• Pain is the most common reason for physician consultation in North America and a major symptom in many medical conditions. As uncomfortable and inconvenient as pain is, it does serve as the body’s warning that something is wrong. No doubt, you have experienced how natural it is to protect the part of your body that is experiencing pain. Similarly, you will be motivated to avoid the pain-inducing situation in the future. However, some pain can be debilitating and hence destructive. Simply removing pain can mislead you into believing everything is fine when, actually, the source of the pain must still be addressed.
Reflexology, by relieving stress and tension, can ease pain naturally, sometimes when even the strongest painkillers do not work, as in the advanced stages of cancer. Relief of stress and tension through reflexology may also facilitate healing in the painful area.
Pain can take many different forms: migraine headaches, arthritis, cancer, soft tissue (including surgery), bone fractures, sciatica and fibromyalgia. No matter what kind of pain it is, it has a negative effect on the quality of our lives and our ability to function, making the reduction of pain very desirable.
History of reflexology
Dr. William Fitzgerald (1872-1942) is often called the father of reflexology as a result of his development in the US of reflexology’s predecessor, Zone Therapy (1915-1930s), which he promoted to his medical colleagues as an effective method of anaesthesia and analgesia. This was at a time when the medical profession had no safe and effective method of anaesthesia, which was a critical issue for surgeons. Subsequently, Zone Therapy was promoted primarily for pain relief and anaesthesia.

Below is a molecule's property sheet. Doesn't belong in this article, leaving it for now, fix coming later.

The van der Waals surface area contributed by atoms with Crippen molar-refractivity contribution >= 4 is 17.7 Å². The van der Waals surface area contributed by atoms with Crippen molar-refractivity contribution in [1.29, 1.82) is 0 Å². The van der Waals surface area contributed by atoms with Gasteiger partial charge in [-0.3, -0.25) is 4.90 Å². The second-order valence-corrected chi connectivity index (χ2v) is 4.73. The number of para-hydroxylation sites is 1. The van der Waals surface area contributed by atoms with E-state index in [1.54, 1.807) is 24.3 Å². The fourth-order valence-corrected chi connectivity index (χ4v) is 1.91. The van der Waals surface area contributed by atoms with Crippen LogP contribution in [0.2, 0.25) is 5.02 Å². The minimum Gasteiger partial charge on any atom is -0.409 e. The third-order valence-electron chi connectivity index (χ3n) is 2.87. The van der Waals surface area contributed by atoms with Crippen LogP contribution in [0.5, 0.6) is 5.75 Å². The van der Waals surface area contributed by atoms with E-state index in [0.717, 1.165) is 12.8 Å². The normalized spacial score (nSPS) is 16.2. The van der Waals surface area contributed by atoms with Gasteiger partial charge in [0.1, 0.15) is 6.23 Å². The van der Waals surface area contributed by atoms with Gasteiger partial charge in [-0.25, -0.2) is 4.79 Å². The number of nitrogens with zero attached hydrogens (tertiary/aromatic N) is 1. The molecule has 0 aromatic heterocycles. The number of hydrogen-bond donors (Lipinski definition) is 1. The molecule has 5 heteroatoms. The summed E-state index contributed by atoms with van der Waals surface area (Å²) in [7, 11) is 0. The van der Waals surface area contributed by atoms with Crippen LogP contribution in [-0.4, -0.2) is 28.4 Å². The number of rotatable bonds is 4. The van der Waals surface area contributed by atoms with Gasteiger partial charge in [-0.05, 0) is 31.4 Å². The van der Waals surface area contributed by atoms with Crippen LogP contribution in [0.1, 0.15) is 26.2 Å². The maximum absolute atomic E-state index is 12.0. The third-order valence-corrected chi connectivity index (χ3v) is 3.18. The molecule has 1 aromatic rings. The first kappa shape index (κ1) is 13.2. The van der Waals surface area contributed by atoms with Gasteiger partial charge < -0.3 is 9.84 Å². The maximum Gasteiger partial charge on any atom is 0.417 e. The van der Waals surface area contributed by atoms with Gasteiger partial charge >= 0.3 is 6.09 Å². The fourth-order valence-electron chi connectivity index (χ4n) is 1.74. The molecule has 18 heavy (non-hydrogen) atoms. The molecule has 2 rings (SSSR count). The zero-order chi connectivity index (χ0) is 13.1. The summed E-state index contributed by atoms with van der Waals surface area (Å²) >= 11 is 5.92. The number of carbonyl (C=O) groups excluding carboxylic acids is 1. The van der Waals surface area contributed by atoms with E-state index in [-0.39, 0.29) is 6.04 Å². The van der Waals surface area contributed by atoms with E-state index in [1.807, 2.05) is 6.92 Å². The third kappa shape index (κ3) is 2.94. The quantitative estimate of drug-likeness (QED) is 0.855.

More recently, it has been recognized that reflexology primarily reduces stress and tension and that the benefits of reflexology – including its effectiveness at easing and relieving pain – evolve from the profound relaxation it facilitates. Pain can be intensified by our natural inclination to tense against it, which can create a negative spiral effect. Reflexology can reverse this negative spiral and produce significant relief.
When pain is acute, as in whiplash for example, one’s natural tendency is to tense as the site of the pain – the neck – is approached. One remarkable advantage of reflexology is that it is applied without approaching the pain site.
When reviewing a number of research studies evaluating the effectiveness of reflexology in addressing a wide variety of pains, it was found that reflexology produced positive results 75-80 percent of the time. However, it is not possible to predict whether reflexology will be effective in every case. Its effectiveness depends on how a person responds to it, which is true of every other therapy.
Reflexology is incredibly easy to learn and a wonderful tool for people who simply want to be more self-sufficient – and therefore less dependent on healthcare professionals – and for professional health practitioners who wish to expand their services. As a therapy, when applied with common sense, it is completely safe and offers the recipient a sublime relaxation. It also offers profound health benefits, all of which stem from the reduction of stress and tension, which frequently contribute to the proliferation of disease.
Christopher Shirley teaches, practises and promotes reflexology at the Pacific Institute of Reflexology in Vancouver, BC, www.pacificreflexology.com